By learning this language, you open the door to more than three thousand years of intellectual history, both in India and beyond. This is an ocean that no person can hope to cross; but let's set sail and see where Sanskrit will take us.
The origin of Sanskrit
This part of the introduction discusses modern efforts to determine Sanskrit's origins, including when and where it was first spoken. If you'd rather skip this sort of discussion, click here to skip further down the page.
If it is true that real people once spoke Sanskrit natively, then we must ask: how and when did Sanskrit first appear? We are not sure, and it is impossible to know. However, there are some very good theories. The most popular of them arose when Western scholars started to study Sanskrit. These scholars had a significant advantage that Indian scholars did not: they had studied Greek and Latin, which are both deeply similar to Sanskrit. Take a look at some of the words that all three languages share, and compare them to their English equivalents as well:
The similarities among the three languages were so strong and so undeniable that these scholars made a great conclusion: all three languages were not just similar but related. Inspired by this realization, the English scholar William Jones said this about Sanskrit:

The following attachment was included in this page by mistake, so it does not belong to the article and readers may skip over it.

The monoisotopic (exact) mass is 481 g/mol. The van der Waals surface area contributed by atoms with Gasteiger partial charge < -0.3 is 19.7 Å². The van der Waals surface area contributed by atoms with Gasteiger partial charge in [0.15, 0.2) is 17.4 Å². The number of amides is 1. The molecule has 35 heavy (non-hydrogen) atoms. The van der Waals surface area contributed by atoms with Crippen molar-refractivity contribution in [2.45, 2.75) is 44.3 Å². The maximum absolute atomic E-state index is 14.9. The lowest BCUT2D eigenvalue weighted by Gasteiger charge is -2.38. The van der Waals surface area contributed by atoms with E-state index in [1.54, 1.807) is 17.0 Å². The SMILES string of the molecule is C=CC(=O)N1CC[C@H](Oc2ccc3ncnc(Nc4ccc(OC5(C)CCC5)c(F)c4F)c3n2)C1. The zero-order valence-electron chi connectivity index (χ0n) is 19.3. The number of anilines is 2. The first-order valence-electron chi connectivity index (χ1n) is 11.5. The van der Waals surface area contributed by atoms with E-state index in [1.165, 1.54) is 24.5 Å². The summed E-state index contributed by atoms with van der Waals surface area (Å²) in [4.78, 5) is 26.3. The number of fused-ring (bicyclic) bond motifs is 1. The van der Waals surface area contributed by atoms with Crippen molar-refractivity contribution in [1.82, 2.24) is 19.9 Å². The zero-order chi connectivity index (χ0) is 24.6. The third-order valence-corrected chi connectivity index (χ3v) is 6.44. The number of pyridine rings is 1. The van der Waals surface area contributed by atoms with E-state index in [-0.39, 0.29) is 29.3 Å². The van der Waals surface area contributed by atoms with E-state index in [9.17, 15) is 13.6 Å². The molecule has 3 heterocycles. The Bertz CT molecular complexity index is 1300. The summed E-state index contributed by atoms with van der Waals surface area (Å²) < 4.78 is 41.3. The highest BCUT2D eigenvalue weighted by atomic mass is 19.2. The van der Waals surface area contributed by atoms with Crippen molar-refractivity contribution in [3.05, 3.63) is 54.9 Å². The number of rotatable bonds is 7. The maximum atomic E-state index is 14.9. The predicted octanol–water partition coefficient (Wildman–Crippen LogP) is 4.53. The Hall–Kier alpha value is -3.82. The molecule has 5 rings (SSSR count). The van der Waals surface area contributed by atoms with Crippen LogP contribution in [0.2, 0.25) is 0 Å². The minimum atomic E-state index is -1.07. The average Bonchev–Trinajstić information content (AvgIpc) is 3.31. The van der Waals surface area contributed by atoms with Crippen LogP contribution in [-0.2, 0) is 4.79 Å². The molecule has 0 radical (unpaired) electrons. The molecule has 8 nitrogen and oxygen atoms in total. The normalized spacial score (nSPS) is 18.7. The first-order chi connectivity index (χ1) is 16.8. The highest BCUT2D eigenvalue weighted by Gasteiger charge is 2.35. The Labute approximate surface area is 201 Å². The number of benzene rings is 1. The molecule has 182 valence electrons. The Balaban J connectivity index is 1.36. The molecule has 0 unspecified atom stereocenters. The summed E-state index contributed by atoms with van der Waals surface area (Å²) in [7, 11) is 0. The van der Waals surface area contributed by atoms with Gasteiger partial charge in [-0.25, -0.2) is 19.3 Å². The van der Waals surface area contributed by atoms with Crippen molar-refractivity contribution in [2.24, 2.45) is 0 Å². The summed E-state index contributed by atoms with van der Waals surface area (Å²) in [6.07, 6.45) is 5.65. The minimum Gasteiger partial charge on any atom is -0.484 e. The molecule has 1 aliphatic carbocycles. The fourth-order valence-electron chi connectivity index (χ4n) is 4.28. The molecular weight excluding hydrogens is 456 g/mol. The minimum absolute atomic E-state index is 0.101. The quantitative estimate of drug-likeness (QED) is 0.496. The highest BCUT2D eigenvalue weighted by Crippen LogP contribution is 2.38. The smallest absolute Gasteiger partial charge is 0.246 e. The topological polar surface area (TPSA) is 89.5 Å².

The Sanscrit language, whatever be its antiquity, is of a wonderful structure; more perfect than the Greek, more copious than the Latin, and more exquisitely refined than either, yet bearing to both of them a stronger affinity, both in the roots of verbs and the forms of grammar, than could possibly have been produced by accident; so strong indeed, that no philologer could examine them all three, without believing them to have sprung from some common source, which, perhaps, no longer exists; …Sir William Jones, in a speech delivered to the Asiatic Society in February 1786 (emphasis added)
This quote is well-known, and for good reason: it marks the beginning of a fantastic period of scholarship into the history and origin of these languages. Scholars of these languages, which are collectively called the "Indo-European languages," wanted to answer one question above all others: where did these languages come from?
India is the cradle of the human race, the birthplace of human speech, the mother of history, the grandmother of legend, and the great grandmother of tradition. Our most valuable and most instructive materials in the history of man are treasured up in India only. Mark Twain
At first, it was thought that Sanskrit was the origin of both Greek and Latin. Many people started to think that Sanskrit was the origin of all of the world's languages. Today, we can say that this is probably not the case. Other related languages have features that Sanskrit lacks, and these features explain some of Sanskrit's odd rules as an evolution from an older language.